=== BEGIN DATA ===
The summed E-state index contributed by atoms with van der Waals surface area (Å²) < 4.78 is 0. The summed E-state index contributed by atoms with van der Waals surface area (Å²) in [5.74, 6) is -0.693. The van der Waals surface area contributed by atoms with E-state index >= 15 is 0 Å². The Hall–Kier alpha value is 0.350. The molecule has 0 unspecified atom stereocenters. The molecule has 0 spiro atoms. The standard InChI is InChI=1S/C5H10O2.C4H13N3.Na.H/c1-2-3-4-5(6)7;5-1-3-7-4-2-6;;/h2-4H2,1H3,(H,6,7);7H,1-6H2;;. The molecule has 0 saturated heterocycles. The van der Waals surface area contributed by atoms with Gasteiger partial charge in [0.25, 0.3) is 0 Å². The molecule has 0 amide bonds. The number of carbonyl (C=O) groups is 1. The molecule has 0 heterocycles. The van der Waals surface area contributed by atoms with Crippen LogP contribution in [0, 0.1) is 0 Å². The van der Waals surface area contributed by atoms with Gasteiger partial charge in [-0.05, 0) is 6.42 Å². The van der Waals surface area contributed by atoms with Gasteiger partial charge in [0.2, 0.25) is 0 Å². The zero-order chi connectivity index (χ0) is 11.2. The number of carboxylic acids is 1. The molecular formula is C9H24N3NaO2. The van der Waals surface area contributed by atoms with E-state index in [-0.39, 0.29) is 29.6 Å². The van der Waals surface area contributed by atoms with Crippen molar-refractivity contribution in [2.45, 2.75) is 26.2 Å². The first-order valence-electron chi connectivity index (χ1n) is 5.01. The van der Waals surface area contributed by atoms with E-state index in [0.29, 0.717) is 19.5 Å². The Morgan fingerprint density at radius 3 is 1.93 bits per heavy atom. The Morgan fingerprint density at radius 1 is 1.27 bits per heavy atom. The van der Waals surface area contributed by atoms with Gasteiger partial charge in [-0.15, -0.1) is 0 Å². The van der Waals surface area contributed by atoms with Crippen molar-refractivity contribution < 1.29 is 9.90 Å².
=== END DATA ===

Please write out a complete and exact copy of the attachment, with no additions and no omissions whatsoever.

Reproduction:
The summed E-state index contributed by atoms with van der Waals surface area (Å²) < 4.78 is 0. The summed E-state index contributed by atoms with van der Waals surface area (Å²) in [5.74, 6) is -0.693. The van der Waals surface area contributed by atoms with E-state index >= 15 is 0 Å². The Hall–Kier alpha value is 0.350. The molecule has 0 unspecified atom stereocenters. The molecule has 0 spiro atoms. The standard InChI is InChI=1S/C5H10O2.C4H13N3.Na.H/c1-2-3-4-5(6)7;5-1-3-7-4-2-6;;/h2-4H2,1H3,(H,6,7);7H,1-6H2;;. The molecule has 0 saturated heterocycles. The van der Waals surface area contributed by atoms with Gasteiger partial charge in [0.25, 0.3) is 0 Å². The molecule has 0 amide bonds. The number of carbonyl (C=O) groups is 1. The molecule has 0 heterocycles. The van der Waals surface area contributed by atoms with Crippen LogP contribution in [0, 0.1) is 0 Å². The van der Waals surface area contributed by atoms with Gasteiger partial charge in [-0.05, 0) is 6.42 Å². The van der Waals surface area contributed by atoms with Gasteiger partial charge in [0.2, 0.25) is 0 Å². The zero-order chi connectivity index (χ0) is 11.2. The number of carboxylic acids is 1. The molecular formula is C9H24N3NaO2. The van der Waals surface area contributed by atoms with E-state index in [-0.39, 0.29) is 29.6 Å². The van der Waals surface area contributed by atoms with Crippen molar-refractivity contribution in [2.45, 2.75) is 26.2 Å². The first-order valence-electron chi connectivity index (χ1n) is 5.01. The van der Waals surface area contributed by atoms with E-state index in [0.29, 0.717) is 19.5 Å². The Morgan fingerprint density at radius 3 is 1.93 bits per heavy atom. The Morgan fingerprint density at radius 1 is 1.27 bits per heavy atom. The van der Waals surface area contributed by atoms with Gasteiger partial charge in [-0.15, -0.1) is 0 Å². The van der Waals surface area contributed by atoms with Crippen molar-refractivity contribution < 1.29 is 9.90 Å².